Photographs by Max Pam
Published by Editions Bessard, 2011
Reviewed by Sarah Rhodes
Ramadan in Yemen is Max Pam’s latest travelogue, crafted into a limited edition photography book, aimed at the collector. Pam employs his trademark journal style, writing a diary, making sketches and sticking ephemera around his black and white photographs to document his three-month trip to Yemen in 1993. It is the first photography book for French publisher Pierre Bessard under the imprint ‘Editions Bessard’. The publishing house employed a multilingual typographer to make Arabic markings around the images to create a tactile finish, and give the feeling it is the journal Pam took on his travels to Yemen. The 44-page book sits in a cloth box with a grey ribbon bookmark. 250 of the 1000 limited edition copies are personally numbered, stamped, embossed and signed by Pam.
Pam documented Yemen in the lead up to the country’s first national election in April 27, 1993[i]. This was a potentially explosive time for the Yemeni people as North and South Yemen had unified into the new Republic of Yemen just three years earlier. The country has always experienced a lack of cohesiveness due to tribal politics and its harsh terrain, making it difficult for people to travel around. Pam makes his way out of the capital of Sanaa into the nearby striking mountains in the West, across the endless interior desert and into the remarkable canyon system, Wadi Hadramaut, in the East. He shows how poor the country is and the hardship they face as they struggle with democracy. Pam also makes particular effort to illustrate that the only advertising on the street is political propaganda.
His adventure began during the holy month of Ramadan in late February 1993. Walking the quiet streets in the heat of the day with little shelter, dizzy with hunger, Pam made pictures that are detached, capturing the unpredictability of city life. The film grain amplifies the grittiness of the place, dwellings and roads carved out of rock and dirt. Stolen images of people passing by are skewed to the left or right, creating an unsettling feeling. They give a sense of how he must have felt working during the religious festival of fasting. People move awkwardly past him, very aware of his camera. He manages to find refuge off the street, in places where men meet to drink tea, smoke hubbly bubbly or trade. As a male photographer, he was unable to photograph the lives of Yemeni women. He did try creative techniques, such as enlisting a friend to walk the streets with him so that he could get close enough to the women to take their photograph, but on the whole this book looks at life for men in Yemen.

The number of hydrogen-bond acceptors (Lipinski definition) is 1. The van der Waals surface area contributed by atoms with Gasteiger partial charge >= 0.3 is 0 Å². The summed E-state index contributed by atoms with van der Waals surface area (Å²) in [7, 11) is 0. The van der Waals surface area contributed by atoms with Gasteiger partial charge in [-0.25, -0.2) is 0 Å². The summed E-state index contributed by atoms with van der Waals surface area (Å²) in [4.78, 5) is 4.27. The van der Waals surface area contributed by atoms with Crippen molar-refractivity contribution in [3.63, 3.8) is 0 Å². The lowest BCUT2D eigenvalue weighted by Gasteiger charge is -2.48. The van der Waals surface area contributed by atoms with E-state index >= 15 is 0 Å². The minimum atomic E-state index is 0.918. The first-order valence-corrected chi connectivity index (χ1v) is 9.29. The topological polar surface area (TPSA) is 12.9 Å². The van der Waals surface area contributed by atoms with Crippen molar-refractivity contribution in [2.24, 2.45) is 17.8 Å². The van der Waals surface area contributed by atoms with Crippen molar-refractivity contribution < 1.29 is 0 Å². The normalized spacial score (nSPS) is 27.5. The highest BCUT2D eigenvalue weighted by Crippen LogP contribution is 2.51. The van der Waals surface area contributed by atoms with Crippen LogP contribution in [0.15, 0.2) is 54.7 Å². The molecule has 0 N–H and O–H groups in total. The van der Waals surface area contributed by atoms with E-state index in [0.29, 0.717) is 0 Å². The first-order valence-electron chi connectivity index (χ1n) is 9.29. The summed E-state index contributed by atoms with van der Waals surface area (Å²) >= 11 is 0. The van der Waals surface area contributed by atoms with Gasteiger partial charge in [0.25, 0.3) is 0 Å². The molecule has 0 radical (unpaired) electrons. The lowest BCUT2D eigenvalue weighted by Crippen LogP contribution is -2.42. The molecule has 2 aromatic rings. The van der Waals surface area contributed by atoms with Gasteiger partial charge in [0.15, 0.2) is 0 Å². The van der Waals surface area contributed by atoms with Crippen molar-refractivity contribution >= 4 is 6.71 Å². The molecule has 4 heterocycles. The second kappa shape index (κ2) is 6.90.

Pam’s journal comes to life when he writes about and photographs the architecture. His love of ruins is clear as he plays with different approaches. Some pictures are taken in the majestic colonial style of early 20th century postcards, while other use a tourist snapshot approach. The most wonderful are large-scale heroic images of the architecture in the desert. Particularly striking is a stone tower house perched on a cliff overlooking a town below. Its small windows at eye level give the viewer a sense that the building is like a graceful woman, wearing a burqa, watching over her people. Pam romanticises Yemen through these landscape photographs – showing her in a stately glory and in ruin.
Enclosed spaces create intimacy and allow the viewer to develop a special relationship with the place. Images without people have an ethereal quality, a calmness. Light gently bleeds through windows into empty hotel rooms. Alleyways are quiet as the sun creeps around. Photographs of Yemen’s interior – the countryside and its city walls compliment the heroism of the architecture in the desert.
Bessard is known for the pride he takes in book printing through his experience publishing corporate custom made books in China. He lived in Beijing with his family and gained a great deal of experience dealing with printing factories. So when Bessard was not happy with the first shipment of Ramadan in Yemen, he sent it back to be reprinted. The love and care Bessard has put into the production of this book is appreciated.
The beautiful ink markings in Arabic script and English, by design company Tntypography, were inspired by Pam’s own drawings. Tntypography’s artistry beside handwritten notes, sketches and colourful Yemeni postage stamps decorate the pages and make Pam’s trademark journal style all the more special.
SARAH RHODES works as an art and social documentary photographer and has taken delightful journeys into the lives of others. She works as a photojournalist for The Visual Anthropologist, has produced an illustrated book The Artist’s Lunch and investigates themes of identity in her art practice. Sarah’s photographs and writing are published in print and online journals.